Could someone without a business degree become a marketing consultant? No? Then how is it that people without philosophy degrees are becoming ethics consultants?  Is it that people don’t know that Ethics is a branch of Philosophy just as Marketing is a branch of Business? Doubtful.
“Proponents of 3D printing say it has the potential to alter radically a number of industries. Peter Marsh, FT manufacturing editor, talks to one such supporter - Abe Reichental of US-based 3D Systems - to find out how it works and if it really is a ‘disruptive technology’” -FT
Growing old, and having lost hope of finding love again, I read about the Lifemates Co-op and was intrigued. “Mr or Ms Right doesn’t exist in nature. If you want someone that was made for you, come to us.” I made an appointment to visit their office and talk with a salesperson…
Transgendered people are often seen as courageous; they have the guts to take radical steps to become the people they really are. But I don’t see them as any different from people, mostly women, who get nip-and-tuck surgeries, botox, and breast enlargements. After all, they too take radical steps to become the people they feel they really are – youthful and sexually attractive.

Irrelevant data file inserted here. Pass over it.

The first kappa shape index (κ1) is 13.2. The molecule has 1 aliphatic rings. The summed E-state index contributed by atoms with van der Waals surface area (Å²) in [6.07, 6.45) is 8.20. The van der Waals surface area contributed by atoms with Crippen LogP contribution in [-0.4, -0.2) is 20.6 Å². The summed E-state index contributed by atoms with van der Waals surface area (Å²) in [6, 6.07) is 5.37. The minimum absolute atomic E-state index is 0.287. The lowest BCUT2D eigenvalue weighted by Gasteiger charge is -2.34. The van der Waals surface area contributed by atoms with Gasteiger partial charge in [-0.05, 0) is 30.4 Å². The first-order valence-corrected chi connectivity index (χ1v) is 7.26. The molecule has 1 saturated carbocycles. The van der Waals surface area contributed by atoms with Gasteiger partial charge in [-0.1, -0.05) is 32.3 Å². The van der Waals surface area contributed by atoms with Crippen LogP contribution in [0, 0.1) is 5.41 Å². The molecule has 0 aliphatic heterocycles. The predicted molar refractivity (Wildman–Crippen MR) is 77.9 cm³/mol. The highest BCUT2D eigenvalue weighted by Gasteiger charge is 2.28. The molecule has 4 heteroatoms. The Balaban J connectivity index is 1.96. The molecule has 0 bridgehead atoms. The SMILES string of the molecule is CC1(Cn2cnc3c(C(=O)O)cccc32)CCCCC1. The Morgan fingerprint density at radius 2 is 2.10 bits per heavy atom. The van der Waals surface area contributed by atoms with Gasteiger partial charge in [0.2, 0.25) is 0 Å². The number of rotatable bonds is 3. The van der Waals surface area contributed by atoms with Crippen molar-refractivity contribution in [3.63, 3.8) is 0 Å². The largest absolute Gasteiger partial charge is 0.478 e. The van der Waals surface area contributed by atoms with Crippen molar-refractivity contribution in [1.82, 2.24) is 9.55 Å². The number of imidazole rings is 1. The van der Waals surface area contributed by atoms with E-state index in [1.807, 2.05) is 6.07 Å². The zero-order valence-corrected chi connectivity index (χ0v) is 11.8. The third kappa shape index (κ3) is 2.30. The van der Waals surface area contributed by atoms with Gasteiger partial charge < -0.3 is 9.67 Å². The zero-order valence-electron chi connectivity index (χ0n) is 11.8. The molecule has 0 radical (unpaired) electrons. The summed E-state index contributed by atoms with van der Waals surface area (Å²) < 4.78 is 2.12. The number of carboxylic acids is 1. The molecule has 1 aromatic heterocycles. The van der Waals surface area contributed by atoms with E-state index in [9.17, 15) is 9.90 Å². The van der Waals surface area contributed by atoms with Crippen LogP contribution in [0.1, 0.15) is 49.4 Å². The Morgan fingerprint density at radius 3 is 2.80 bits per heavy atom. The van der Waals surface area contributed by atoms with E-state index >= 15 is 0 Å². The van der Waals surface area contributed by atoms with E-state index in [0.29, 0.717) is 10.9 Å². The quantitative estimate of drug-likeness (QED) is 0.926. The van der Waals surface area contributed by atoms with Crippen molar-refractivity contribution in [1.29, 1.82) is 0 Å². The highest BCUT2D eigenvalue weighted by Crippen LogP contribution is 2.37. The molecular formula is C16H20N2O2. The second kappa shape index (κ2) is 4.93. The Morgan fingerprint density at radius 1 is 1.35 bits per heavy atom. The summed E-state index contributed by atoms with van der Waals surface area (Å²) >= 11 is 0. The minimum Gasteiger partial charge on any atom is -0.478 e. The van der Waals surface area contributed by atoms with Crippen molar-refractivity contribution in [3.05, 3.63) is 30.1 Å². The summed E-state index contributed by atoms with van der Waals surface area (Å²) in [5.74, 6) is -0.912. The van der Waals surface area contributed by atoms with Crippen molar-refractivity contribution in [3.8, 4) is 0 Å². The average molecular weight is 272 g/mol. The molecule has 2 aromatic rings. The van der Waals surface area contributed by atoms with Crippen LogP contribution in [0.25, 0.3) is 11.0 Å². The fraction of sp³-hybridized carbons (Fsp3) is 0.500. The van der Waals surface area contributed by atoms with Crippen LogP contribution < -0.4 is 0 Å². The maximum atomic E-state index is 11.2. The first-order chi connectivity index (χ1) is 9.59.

“Business is struggling to cope with an avalanche of valuable information from ‘big data’. Ravi Mattu, FT business life editor, talks to eBay and the designer of the iPhone about using good design to persuade consumers to give up their data and the benefits that brings.” - FT
Pizzerias, chocolatiers, ice cream parlors and other vendors of high cal, high carb foods have been facing a quiet crisis that could reach epidemic proportions in next few years: More and more women are choosing not to have a monthly cycle.
Professor David Chalmers discusses the nature of consciousness on “through the wormhole” with Morgan Freeman. Topics include: awareness and higher-order consciousness; the science of consciousness and the relation of consciousness to the physical world; dualism and consciousness as a fundamental aspect of reality.
The recent Nature journal special edition is dedicated completely to the problem of aging. Among various articles covering topics from demographics to comparative biology and robots, there’s one about the interventions in the aging processes. It is a nice overview about the current successes in slowing down aging in mammals, however I found the last paragraph rather disappointing. It says….